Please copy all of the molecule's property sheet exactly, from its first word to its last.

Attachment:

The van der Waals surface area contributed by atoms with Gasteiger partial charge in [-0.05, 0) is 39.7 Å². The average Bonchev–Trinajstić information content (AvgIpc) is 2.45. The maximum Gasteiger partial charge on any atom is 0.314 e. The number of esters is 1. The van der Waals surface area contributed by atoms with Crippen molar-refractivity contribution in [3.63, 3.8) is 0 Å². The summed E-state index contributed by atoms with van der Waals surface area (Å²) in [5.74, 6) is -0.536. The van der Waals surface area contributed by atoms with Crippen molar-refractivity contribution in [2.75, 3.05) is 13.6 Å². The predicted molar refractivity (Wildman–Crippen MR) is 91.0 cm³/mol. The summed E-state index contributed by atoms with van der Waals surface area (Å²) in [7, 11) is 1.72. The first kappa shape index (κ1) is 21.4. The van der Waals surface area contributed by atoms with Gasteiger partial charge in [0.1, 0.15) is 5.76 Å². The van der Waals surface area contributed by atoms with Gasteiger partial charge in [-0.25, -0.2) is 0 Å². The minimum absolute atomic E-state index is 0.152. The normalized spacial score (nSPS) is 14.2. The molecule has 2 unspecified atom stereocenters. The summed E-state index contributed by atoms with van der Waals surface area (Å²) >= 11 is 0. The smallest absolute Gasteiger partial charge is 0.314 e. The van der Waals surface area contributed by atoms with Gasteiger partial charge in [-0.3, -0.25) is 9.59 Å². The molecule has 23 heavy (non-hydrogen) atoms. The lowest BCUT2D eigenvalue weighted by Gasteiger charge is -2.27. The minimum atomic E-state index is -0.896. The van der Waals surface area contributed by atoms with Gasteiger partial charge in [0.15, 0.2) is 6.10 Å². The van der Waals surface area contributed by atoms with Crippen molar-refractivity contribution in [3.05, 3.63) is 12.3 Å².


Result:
The van der Waals surface area contributed by atoms with Gasteiger partial charge in [-0.05, 0) is 39.7 Å². The average Bonchev–Trinajstić information content (AvgIpc) is 2.45. The maximum Gasteiger partial charge on any atom is 0.314 e. The number of esters is 1. The van der Waals surface area contributed by atoms with Crippen molar-refractivity contribution in [3.63, 3.8) is 0 Å². The summed E-state index contributed by atoms with van der Waals surface area (Å²) in [5.74, 6) is -0.536. The van der Waals surface area contributed by atoms with Crippen molar-refractivity contribution in [2.75, 3.05) is 13.6 Å². The predicted molar refractivity (Wildman–Crippen MR) is 91.0 cm³/mol. The summed E-state index contributed by atoms with van der Waals surface area (Å²) in [7, 11) is 1.72. The first kappa shape index (κ1) is 21.4. The van der Waals surface area contributed by atoms with Gasteiger partial charge in [0.1, 0.15) is 5.76 Å². The van der Waals surface area contributed by atoms with Gasteiger partial charge in [-0.25, -0.2) is 0 Å². The minimum absolute atomic E-state index is 0.152. The normalized spacial score (nSPS) is 14.2. The molecule has 2 unspecified atom stereocenters. The summed E-state index contributed by atoms with van der Waals surface area (Å²) >= 11 is 0. The smallest absolute Gasteiger partial charge is 0.314 e. The van der Waals surface area contributed by atoms with Gasteiger partial charge in [-0.3, -0.25) is 9.59 Å². The molecule has 23 heavy (non-hydrogen) atoms. The lowest BCUT2D eigenvalue weighted by Gasteiger charge is -2.27. The minimum atomic E-state index is -0.896. The van der Waals surface area contributed by atoms with Gasteiger partial charge in [0.15, 0.2) is 6.10 Å². The van der Waals surface area contributed by atoms with Crippen molar-refractivity contribution in [3.05, 3.63) is 12.3 Å².